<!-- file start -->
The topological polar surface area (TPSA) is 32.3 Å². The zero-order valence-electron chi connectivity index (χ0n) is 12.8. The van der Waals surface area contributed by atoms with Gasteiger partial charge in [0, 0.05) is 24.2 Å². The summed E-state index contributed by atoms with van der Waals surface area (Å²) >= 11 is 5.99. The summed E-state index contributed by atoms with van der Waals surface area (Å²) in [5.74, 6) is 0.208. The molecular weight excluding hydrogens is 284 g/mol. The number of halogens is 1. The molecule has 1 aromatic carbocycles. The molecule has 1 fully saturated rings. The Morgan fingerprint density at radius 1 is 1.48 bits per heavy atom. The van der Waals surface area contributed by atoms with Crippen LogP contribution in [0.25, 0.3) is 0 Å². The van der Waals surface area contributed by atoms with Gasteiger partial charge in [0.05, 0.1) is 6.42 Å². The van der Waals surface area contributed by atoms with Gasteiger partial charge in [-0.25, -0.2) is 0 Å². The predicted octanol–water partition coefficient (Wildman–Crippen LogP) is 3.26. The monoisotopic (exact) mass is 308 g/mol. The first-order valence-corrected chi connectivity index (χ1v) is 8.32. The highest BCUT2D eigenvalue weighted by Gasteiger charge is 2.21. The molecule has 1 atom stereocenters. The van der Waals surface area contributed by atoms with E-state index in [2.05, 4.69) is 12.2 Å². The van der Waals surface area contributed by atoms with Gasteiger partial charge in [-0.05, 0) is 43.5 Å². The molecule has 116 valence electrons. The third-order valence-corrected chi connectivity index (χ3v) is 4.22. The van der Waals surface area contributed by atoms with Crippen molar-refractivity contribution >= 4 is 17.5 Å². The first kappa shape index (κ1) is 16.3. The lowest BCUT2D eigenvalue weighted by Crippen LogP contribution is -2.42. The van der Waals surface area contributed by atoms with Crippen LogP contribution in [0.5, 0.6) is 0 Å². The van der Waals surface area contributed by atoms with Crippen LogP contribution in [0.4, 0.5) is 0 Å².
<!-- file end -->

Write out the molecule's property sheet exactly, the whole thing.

The topological polar surface area (TPSA) is 32.3 Å². The zero-order valence-electron chi connectivity index (χ0n) is 12.8. The van der Waals surface area contributed by atoms with Gasteiger partial charge in [0, 0.05) is 24.2 Å². The summed E-state index contributed by atoms with van der Waals surface area (Å²) >= 11 is 5.99. The summed E-state index contributed by atoms with van der Waals surface area (Å²) in [5.74, 6) is 0.208. The molecular weight excluding hydrogens is 284 g/mol. The number of halogens is 1. The molecule has 1 aromatic carbocycles. The molecule has 1 fully saturated rings. The Morgan fingerprint density at radius 1 is 1.48 bits per heavy atom. The van der Waals surface area contributed by atoms with Crippen LogP contribution in [0.25, 0.3) is 0 Å². The van der Waals surface area contributed by atoms with Gasteiger partial charge in [0.05, 0.1) is 6.42 Å². The van der Waals surface area contributed by atoms with Gasteiger partial charge in [-0.25, -0.2) is 0 Å². The predicted octanol–water partition coefficient (Wildman–Crippen LogP) is 3.26. The monoisotopic (exact) mass is 308 g/mol. The first-order valence-corrected chi connectivity index (χ1v) is 8.32. The highest BCUT2D eigenvalue weighted by Gasteiger charge is 2.21. The molecule has 1 atom stereocenters. The van der Waals surface area contributed by atoms with E-state index in [2.05, 4.69) is 12.2 Å². The van der Waals surface area contributed by atoms with Gasteiger partial charge in [-0.05, 0) is 43.5 Å². The molecule has 116 valence electrons. The third-order valence-corrected chi connectivity index (χ3v) is 4.22. The van der Waals surface area contributed by atoms with Crippen molar-refractivity contribution >= 4 is 17.5 Å². The first kappa shape index (κ1) is 16.3. The lowest BCUT2D eigenvalue weighted by Crippen LogP contribution is -2.42. The van der Waals surface area contributed by atoms with Crippen LogP contribution in [0.5, 0.6) is 0 Å². The van der Waals surface area contributed by atoms with Crippen LogP contribution in [0.4, 0.5) is 0 Å².